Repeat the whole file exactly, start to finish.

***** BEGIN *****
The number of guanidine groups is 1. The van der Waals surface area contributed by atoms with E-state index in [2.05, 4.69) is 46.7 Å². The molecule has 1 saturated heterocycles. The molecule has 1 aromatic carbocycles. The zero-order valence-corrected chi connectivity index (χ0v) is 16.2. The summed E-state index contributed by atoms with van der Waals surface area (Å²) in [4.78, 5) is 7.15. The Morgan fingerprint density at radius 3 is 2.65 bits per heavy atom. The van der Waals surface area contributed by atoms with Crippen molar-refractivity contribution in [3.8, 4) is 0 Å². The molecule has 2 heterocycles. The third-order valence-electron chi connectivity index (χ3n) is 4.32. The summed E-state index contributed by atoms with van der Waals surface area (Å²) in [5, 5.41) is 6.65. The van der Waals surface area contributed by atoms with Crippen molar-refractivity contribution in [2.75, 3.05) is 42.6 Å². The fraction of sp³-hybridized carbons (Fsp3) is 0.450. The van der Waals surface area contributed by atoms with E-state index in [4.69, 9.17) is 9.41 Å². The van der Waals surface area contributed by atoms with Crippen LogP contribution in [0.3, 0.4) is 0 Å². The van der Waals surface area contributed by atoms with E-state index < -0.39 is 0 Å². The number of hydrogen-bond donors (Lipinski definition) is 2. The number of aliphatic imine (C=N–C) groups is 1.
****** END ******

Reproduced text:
The number of guanidine groups is 1. The van der Waals surface area contributed by atoms with E-state index in [2.05, 4.69) is 46.7 Å². The molecule has 1 saturated heterocycles. The molecule has 1 aromatic carbocycles. The zero-order valence-corrected chi connectivity index (χ0v) is 16.2. The summed E-state index contributed by atoms with van der Waals surface area (Å²) in [4.78, 5) is 7.15. The Morgan fingerprint density at radius 3 is 2.65 bits per heavy atom. The van der Waals surface area contributed by atoms with Crippen molar-refractivity contribution in [3.8, 4) is 0 Å². The molecule has 2 heterocycles. The third-order valence-electron chi connectivity index (χ3n) is 4.32. The summed E-state index contributed by atoms with van der Waals surface area (Å²) in [5, 5.41) is 6.65. The van der Waals surface area contributed by atoms with Crippen molar-refractivity contribution in [2.75, 3.05) is 42.6 Å². The fraction of sp³-hybridized carbons (Fsp3) is 0.450. The van der Waals surface area contributed by atoms with E-state index in [4.69, 9.17) is 9.41 Å². The van der Waals surface area contributed by atoms with Crippen LogP contribution in [0.3, 0.4) is 0 Å². The van der Waals surface area contributed by atoms with E-state index < -0.39 is 0 Å². The number of hydrogen-bond donors (Lipinski definition) is 2. The number of aliphatic imine (C=N–C) groups is 1.